It took almost three years and numerous trips to bankruptcy court, but finally, Revel was on the receiving end of some good news. The former Atlantic City casino reached a settlement with the city that will reduce its property tax assessment for 2015 from $625 million to $225 million. Likewise, its quarterly tax payments, which are due this weekend, have been reduced from almost $10 million to just under $2 million while its municipal tax rate for the year could drop from under $40 million to $7.5 million.
Chris Filiciello, a spokesman for Atlantic City Mayor Don Guardian, defended the settlement from critics angered by the way AC’s casinos have successfully appealed their tax payments, depriving local municipalities of badly needed revenue.
To quell the growing concern, state lawmakers are laying out a plan that would allow casinos to make payments in lieu of taxes for 15 years in exchange for dropping plans to file tax appeals. This proposal would give casinos cost certainty in advance while also ensuring the city a guaranteed revenue stream.
According to Filiceillo, if the senate approves the alternative payment plan, Revel’s tax settlement would become a moot point after the first quarter payment of $2 million is received.
CREDIT AGENCIES TAKE AC TO THE WOODSHED
Meanwhile, AC’s financial struggles led two credit ratings agencies to lower their ratings for the city. Moody’s Investors Service was the first to take action, cutting its rating six notches deeper into junk territory. A few days later, Standard & Poor’s Ratings Services took a similar step, cutting its rating four notches to junk at ‘BB’.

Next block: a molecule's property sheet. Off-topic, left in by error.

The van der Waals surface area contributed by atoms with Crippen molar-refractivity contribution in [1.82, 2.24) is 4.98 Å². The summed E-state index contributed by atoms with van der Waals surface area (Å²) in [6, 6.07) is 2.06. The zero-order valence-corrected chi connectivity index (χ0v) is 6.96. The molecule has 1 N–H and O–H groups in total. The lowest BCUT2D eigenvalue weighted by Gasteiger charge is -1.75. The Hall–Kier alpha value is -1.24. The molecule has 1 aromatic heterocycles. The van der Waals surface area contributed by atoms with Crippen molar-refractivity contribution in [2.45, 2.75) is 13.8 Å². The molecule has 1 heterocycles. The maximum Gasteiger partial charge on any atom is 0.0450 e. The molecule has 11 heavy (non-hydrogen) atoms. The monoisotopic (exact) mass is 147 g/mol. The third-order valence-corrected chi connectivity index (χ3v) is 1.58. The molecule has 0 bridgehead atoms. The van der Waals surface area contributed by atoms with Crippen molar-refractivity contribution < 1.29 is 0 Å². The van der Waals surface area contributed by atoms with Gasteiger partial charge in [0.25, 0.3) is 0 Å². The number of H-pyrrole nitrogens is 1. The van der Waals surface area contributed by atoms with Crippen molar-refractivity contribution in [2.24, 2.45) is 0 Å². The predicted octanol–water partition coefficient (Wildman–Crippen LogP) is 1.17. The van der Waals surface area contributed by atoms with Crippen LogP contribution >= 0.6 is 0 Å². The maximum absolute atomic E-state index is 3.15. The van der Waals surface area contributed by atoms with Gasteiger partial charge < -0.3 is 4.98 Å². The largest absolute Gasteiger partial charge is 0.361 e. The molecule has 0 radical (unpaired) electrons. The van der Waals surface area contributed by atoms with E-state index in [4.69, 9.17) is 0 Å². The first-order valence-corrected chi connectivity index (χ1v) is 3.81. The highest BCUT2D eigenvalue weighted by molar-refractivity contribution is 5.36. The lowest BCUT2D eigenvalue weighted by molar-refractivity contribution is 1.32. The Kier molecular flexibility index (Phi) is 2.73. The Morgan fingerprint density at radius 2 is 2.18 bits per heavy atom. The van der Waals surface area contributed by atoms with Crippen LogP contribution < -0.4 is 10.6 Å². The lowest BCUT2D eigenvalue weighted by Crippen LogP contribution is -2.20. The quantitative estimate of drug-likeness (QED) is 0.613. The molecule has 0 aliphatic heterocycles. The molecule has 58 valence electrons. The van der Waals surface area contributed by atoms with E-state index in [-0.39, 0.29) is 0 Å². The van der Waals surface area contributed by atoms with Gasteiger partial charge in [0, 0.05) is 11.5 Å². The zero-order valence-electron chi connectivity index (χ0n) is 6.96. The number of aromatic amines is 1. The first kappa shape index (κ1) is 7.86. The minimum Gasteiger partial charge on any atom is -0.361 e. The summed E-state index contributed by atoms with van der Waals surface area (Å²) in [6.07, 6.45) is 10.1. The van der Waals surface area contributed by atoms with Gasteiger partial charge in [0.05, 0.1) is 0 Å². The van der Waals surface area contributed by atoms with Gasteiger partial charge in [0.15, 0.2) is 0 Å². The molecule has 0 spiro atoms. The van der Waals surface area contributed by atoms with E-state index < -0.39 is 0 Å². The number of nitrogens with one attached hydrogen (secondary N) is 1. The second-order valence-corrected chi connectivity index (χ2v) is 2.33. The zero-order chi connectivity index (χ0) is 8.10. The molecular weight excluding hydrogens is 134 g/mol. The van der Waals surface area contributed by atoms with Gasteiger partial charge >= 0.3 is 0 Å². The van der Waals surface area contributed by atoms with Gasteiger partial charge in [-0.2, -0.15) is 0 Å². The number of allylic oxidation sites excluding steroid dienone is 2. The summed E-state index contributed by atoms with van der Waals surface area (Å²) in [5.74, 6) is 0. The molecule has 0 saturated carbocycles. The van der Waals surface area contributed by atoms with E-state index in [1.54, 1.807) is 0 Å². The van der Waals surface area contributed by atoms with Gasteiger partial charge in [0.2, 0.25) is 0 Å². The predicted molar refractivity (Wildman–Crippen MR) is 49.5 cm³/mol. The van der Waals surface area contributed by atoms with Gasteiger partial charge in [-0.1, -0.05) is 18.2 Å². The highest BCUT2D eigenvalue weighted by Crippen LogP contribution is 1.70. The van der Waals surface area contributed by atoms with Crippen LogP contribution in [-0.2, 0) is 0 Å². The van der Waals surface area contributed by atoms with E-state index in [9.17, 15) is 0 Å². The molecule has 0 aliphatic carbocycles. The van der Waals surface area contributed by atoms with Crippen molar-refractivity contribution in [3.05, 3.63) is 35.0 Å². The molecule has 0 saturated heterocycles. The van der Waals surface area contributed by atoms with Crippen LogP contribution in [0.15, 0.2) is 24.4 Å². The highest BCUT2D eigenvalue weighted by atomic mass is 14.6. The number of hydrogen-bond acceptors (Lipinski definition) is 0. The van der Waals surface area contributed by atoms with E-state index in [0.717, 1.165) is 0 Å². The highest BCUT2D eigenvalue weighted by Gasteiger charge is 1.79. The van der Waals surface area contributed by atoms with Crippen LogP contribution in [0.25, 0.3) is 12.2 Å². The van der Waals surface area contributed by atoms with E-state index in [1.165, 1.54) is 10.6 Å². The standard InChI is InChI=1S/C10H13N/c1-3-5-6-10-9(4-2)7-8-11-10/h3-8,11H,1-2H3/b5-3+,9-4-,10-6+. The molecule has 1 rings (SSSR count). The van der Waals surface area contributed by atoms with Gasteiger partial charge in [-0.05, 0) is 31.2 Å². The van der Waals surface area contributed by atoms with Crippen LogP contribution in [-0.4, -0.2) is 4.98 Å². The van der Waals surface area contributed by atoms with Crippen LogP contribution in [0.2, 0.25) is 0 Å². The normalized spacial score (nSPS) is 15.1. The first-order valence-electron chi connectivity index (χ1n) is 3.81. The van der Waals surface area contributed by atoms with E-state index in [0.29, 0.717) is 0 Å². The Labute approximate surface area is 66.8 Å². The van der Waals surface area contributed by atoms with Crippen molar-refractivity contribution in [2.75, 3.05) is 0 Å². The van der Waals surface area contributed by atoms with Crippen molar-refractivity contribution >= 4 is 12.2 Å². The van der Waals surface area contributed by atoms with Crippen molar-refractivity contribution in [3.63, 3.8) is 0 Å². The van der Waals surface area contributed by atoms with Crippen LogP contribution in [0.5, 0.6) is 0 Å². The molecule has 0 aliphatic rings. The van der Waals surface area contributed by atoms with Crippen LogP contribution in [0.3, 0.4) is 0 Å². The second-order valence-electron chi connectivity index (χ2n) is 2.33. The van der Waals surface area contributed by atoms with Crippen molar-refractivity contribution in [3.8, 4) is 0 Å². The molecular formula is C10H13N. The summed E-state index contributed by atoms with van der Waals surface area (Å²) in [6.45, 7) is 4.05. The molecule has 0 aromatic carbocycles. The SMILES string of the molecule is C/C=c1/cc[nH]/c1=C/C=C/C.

The two rating agencies are particularly concerned by New Jersey Governor Chris Christie taking the unprecedented step of appointing an emergency management team for the city and ordering it to consider the possibility of debt restructuring through bankruptcy.
It’s been doom and gloom for the once-proud gambling hub in the past few years and it could get worse if AC somehow defaulted on its debt, which has never happened, according to a preliminary official statement (POS) for the note sale.
The same POS indicated that Atlantic City could generate just $227.3 million in tax revenue for 2015, 13 percent lower than what it earned in 2014. Visitation numbers have also taken a massive hit with six million fewer visitors coming in 2013 compared to 2009 and casino employment falling by a staggering 43 percent since 2005.